9/11: “A galvanising point for the blogging world”
In Reporting War, Barbie Zelizer and Stuart Allan suggest that the attack on the World Trade Center seven years ago was a significant moment in the history of war reporting.
As mainstream media servers struggled to cope with the volumes of traffic accessing their websites, bloggers inevitably dropped their usual subjects and began piecing together accounts, photographs, information and links. (There’s an archive of 9/11 weblogs here).
In this article, Dan Gillmor describes 9/11 as “a galvanizing point for the blogging world”:
“We had this explosion of personal, public testimony and some of it was quite powerful. I remembered that old cliche that journalists write the first rough draft of history. Well now bloggers were writing the first draft.”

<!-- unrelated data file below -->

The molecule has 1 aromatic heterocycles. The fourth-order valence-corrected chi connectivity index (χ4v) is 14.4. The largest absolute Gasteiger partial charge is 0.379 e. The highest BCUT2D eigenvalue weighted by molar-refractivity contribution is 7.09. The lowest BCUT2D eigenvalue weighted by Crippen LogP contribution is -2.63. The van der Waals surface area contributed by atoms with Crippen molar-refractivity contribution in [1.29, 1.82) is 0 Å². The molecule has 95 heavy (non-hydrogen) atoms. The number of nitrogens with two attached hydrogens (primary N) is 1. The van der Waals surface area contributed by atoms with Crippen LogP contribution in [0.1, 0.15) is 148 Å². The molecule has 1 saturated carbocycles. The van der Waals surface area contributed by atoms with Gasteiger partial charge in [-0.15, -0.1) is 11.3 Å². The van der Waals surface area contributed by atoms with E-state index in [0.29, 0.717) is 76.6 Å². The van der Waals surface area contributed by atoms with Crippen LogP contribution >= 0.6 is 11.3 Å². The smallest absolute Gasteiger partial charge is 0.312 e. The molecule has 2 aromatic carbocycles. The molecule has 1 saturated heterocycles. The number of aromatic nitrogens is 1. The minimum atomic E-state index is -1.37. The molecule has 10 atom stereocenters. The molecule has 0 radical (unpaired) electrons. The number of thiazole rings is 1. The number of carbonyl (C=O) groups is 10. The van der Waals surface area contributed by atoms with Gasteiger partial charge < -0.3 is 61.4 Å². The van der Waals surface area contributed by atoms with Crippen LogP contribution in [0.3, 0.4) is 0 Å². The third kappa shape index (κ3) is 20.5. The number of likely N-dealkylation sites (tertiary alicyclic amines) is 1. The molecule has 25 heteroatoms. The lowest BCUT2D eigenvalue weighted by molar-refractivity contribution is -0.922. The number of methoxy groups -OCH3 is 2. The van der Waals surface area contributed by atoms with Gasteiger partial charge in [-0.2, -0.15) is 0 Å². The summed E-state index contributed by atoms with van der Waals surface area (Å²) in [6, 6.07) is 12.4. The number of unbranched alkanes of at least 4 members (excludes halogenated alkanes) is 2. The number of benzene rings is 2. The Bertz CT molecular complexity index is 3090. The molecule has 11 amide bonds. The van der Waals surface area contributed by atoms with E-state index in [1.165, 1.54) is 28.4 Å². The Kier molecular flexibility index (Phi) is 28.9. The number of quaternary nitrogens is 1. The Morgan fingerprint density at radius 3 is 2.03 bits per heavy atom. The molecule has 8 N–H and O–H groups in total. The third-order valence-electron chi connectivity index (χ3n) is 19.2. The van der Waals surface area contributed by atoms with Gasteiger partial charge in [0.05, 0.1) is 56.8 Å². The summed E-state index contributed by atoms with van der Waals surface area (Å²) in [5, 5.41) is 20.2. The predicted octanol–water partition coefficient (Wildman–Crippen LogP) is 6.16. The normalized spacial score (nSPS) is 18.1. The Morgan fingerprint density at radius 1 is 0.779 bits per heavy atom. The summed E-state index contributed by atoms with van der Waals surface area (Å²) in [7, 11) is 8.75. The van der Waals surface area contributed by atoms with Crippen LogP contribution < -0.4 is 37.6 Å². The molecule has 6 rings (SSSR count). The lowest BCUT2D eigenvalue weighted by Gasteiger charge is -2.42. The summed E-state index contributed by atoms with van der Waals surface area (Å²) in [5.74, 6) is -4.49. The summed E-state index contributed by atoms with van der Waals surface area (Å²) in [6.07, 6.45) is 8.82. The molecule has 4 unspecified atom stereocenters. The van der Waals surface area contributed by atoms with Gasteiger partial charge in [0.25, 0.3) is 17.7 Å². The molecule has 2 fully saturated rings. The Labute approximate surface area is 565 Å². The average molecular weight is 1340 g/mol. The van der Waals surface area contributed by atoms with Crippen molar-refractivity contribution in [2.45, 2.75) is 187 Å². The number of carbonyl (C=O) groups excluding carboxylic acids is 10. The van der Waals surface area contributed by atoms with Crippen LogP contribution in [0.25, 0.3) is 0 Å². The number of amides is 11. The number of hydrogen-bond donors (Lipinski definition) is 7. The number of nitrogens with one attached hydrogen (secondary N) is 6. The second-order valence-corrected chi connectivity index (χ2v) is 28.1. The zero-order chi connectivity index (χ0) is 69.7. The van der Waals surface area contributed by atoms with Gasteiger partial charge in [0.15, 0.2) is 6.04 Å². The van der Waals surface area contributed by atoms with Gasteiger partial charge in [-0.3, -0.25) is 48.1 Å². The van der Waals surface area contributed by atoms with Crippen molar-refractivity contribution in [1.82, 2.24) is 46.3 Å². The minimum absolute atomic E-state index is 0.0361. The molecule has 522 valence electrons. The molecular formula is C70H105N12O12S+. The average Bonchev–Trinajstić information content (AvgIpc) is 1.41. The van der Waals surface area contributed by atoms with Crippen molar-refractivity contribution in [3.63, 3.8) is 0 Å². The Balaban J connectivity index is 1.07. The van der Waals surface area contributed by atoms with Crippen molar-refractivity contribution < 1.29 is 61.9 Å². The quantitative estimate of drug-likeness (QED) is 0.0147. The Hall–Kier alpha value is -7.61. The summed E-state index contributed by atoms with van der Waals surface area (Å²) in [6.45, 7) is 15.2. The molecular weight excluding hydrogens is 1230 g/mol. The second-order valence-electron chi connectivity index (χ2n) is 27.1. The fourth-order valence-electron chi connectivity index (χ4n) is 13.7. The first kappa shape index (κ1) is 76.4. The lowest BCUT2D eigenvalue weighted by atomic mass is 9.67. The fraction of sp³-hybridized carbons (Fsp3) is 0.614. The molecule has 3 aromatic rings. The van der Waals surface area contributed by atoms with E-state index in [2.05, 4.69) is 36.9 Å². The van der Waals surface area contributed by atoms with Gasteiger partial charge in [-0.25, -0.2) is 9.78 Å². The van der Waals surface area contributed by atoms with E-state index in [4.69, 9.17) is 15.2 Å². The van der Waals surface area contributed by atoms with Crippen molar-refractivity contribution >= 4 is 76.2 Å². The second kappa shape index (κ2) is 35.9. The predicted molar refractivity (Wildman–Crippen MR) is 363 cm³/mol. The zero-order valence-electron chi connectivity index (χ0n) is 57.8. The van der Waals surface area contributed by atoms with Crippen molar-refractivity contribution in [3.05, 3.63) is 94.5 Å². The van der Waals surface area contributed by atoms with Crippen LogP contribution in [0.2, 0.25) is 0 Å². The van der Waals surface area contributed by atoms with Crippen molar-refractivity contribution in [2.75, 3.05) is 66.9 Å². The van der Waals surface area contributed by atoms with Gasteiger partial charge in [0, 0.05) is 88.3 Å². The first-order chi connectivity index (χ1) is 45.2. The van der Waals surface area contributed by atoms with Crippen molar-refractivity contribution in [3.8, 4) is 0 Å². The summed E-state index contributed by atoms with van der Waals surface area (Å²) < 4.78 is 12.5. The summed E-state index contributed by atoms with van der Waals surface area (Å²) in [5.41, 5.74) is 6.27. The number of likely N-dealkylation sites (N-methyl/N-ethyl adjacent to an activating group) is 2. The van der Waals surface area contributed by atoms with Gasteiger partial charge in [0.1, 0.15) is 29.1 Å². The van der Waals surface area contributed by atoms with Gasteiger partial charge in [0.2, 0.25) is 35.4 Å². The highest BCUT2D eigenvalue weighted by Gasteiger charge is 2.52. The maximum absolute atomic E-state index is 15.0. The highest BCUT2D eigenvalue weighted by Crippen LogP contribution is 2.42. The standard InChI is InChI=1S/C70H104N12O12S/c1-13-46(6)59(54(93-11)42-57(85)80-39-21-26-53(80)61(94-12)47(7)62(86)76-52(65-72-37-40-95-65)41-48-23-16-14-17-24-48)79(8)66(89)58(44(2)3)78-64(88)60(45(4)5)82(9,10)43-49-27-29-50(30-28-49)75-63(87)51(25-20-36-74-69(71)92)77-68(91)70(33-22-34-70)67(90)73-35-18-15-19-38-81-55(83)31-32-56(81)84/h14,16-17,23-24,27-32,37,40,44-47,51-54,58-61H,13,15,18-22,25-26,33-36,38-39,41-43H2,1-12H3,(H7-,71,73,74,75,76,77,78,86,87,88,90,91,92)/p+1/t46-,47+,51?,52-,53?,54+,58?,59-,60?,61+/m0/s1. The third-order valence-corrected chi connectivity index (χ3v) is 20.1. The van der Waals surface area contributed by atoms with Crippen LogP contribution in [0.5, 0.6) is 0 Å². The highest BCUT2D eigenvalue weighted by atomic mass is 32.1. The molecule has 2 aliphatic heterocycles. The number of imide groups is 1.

Glenn Harlan Reynolds of the blog InstaPundit.com believed that there was a noticeable change in the focus of the blogosphere after the attacks:
“The Weblog world before September 11 was mostly inward-looking – mostly tech people talking about tech things. After 9/11, we got a whole generation of Weblogs that were outward looking.”
In the following years, the use of blogs accelerated in response to US involvement in major military operations in the â€˜war on terrorâ€™.
Blogging soldiers provided first-hand accounts of life on the frontline, giving birth to the military blog or milblog, while conservatives and liberals used blogs to fiercely debate US foreign policy.
When mainstream media organisations covered the wars in Afghanistan and Iraq, they found they were taking flak from bloggers on both sides of the political fence: pro-war blogs perceived a liberal bias within newsrooms; anti-war bloggers felt journalists relied too heavily on official Pentagon sources for their information.